Related Precipitation Reading:
Precipitation (Blastoff! Readers: Understanding Weathers) (Understanding Weather: Blastoff Readers, Level 2)
by Kristin Schuetz (Author)
When you think of precipitation, rain may come to mind. Did you know that precipitation could be a solid, too? Whether rain, sleet, hail, or snow, all precipitate from the sky! Learn the facts about what falls from the clouds in this beginner book. View Details
Precipitation (Measuring the Weather)
by Alan Rodgers (Author), Angella Streluk (Author)
Provides an introduction to the different types of precipitation and explains how precipitation is related to weather. View Details
Precipitation (Weather Update)
by Terri Sievert (Author)
Provides an introduction to the different forms of precipitation including rain, snow, sleet, hail, and freezing rain, and explains how rain and snow are measured. View Details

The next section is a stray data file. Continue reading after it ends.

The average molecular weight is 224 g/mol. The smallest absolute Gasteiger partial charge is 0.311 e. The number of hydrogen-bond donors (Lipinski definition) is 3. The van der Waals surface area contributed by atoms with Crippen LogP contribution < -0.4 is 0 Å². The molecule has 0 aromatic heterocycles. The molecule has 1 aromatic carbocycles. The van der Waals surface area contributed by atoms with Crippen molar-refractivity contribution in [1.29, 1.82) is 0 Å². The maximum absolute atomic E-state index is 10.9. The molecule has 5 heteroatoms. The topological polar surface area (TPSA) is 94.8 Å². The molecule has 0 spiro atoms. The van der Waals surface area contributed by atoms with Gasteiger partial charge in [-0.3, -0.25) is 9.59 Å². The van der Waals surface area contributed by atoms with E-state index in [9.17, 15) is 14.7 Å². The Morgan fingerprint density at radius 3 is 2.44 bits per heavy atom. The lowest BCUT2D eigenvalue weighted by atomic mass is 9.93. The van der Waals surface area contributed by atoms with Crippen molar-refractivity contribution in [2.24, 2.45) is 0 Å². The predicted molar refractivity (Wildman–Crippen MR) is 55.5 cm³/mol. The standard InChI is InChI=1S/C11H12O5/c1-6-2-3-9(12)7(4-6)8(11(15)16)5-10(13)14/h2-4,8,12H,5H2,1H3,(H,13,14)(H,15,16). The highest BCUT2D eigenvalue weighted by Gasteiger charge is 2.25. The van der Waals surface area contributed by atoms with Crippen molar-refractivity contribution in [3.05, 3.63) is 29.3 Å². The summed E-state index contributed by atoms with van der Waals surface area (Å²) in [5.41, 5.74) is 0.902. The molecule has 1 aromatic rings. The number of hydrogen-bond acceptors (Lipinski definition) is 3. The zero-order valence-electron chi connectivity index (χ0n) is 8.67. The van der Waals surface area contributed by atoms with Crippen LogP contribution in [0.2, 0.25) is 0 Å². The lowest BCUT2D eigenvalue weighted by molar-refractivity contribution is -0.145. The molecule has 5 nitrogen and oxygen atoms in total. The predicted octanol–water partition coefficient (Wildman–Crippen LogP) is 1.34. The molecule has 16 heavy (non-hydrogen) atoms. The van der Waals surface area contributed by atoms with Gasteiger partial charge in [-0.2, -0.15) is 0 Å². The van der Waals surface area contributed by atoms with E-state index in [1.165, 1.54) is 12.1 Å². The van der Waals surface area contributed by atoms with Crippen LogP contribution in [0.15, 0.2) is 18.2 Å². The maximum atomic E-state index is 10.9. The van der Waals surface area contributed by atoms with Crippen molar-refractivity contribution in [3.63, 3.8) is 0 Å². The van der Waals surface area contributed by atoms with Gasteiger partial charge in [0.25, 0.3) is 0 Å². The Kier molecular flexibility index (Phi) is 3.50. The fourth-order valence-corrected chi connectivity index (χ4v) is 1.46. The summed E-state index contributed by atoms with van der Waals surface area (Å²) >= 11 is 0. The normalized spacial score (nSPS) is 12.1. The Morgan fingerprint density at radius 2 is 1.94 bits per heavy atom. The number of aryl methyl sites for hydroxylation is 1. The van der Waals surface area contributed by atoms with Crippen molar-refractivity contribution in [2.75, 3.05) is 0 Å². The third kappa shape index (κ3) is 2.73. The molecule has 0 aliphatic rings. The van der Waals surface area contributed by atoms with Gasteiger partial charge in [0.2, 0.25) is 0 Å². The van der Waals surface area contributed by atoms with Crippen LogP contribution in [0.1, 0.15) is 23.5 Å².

Microphysics of Clouds and Precipitation (Atmospheric and Oceanographic Sciences Library)
by H.R. Pruppacher (Author), J.D. Klett (Author)
Cloud physics has achieved such a voluminous literature over the past few decades that a significant quantitative study of the entire field would prove unwieldy. This book concentrates on one major aspect: cloud microphysics, which involves the processes that lead to the formation of individual cloud and precipitation particles. Common practice has shown that one may distinguish among the following addi tional major aspects: cloud dynamics, which is concerned with the physics respon sible for the macroscopic features of clouds; cloud electricity, which deals with the electrical structure... View Details